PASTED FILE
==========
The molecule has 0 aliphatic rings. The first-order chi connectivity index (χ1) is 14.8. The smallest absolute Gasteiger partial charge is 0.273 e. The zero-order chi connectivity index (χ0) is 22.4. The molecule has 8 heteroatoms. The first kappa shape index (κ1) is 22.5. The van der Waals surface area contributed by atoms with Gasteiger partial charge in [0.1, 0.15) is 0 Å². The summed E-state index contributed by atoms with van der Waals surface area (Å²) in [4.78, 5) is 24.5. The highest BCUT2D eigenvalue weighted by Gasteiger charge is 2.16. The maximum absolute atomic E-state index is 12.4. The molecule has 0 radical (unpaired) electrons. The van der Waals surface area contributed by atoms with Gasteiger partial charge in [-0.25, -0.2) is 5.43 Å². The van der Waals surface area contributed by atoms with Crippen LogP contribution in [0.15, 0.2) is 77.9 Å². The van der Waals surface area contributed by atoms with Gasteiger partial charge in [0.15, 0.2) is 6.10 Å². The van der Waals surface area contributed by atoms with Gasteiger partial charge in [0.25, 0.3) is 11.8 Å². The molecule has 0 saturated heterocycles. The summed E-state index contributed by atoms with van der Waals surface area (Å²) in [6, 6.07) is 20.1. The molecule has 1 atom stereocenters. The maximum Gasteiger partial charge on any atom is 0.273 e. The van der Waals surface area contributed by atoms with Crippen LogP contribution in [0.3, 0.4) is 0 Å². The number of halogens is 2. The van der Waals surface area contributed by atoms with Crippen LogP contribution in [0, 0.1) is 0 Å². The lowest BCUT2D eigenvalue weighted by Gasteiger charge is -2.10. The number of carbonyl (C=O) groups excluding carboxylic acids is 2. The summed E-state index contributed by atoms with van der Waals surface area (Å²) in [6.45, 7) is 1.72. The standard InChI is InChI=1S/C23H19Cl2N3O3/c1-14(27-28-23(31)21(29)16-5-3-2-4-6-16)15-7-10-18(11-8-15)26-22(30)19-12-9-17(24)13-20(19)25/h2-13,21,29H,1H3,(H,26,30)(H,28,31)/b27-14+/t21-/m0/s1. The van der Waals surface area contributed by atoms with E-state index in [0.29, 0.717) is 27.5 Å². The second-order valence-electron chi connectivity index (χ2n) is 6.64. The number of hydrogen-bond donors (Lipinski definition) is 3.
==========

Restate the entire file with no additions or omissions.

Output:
The molecule has 0 aliphatic rings. The first-order chi connectivity index (χ1) is 14.8. The smallest absolute Gasteiger partial charge is 0.273 e. The zero-order chi connectivity index (χ0) is 22.4. The molecule has 8 heteroatoms. The first kappa shape index (κ1) is 22.5. The van der Waals surface area contributed by atoms with Gasteiger partial charge in [0.1, 0.15) is 0 Å². The summed E-state index contributed by atoms with van der Waals surface area (Å²) in [4.78, 5) is 24.5. The highest BCUT2D eigenvalue weighted by Gasteiger charge is 2.16. The maximum absolute atomic E-state index is 12.4. The molecule has 0 radical (unpaired) electrons. The van der Waals surface area contributed by atoms with Gasteiger partial charge in [-0.25, -0.2) is 5.43 Å². The van der Waals surface area contributed by atoms with Crippen LogP contribution in [0.15, 0.2) is 77.9 Å². The van der Waals surface area contributed by atoms with Gasteiger partial charge in [0.15, 0.2) is 6.10 Å². The van der Waals surface area contributed by atoms with Gasteiger partial charge in [0.25, 0.3) is 11.8 Å². The molecule has 0 saturated heterocycles. The summed E-state index contributed by atoms with van der Waals surface area (Å²) in [6, 6.07) is 20.1. The molecule has 1 atom stereocenters. The maximum Gasteiger partial charge on any atom is 0.273 e. The van der Waals surface area contributed by atoms with Crippen LogP contribution in [0.3, 0.4) is 0 Å². The number of halogens is 2. The van der Waals surface area contributed by atoms with Crippen LogP contribution in [0, 0.1) is 0 Å². The lowest BCUT2D eigenvalue weighted by Gasteiger charge is -2.10. The number of carbonyl (C=O) groups excluding carboxylic acids is 2. The summed E-state index contributed by atoms with van der Waals surface area (Å²) in [6.45, 7) is 1.72. The standard InChI is InChI=1S/C23H19Cl2N3O3/c1-14(27-28-23(31)21(29)16-5-3-2-4-6-16)15-7-10-18(11-8-15)26-22(30)19-12-9-17(24)13-20(19)25/h2-13,21,29H,1H3,(H,26,30)(H,28,31)/b27-14+/t21-/m0/s1. The van der Waals surface area contributed by atoms with E-state index in [0.29, 0.717) is 27.5 Å². The second-order valence-electron chi connectivity index (χ2n) is 6.64. The number of hydrogen-bond donors (Lipinski definition) is 3.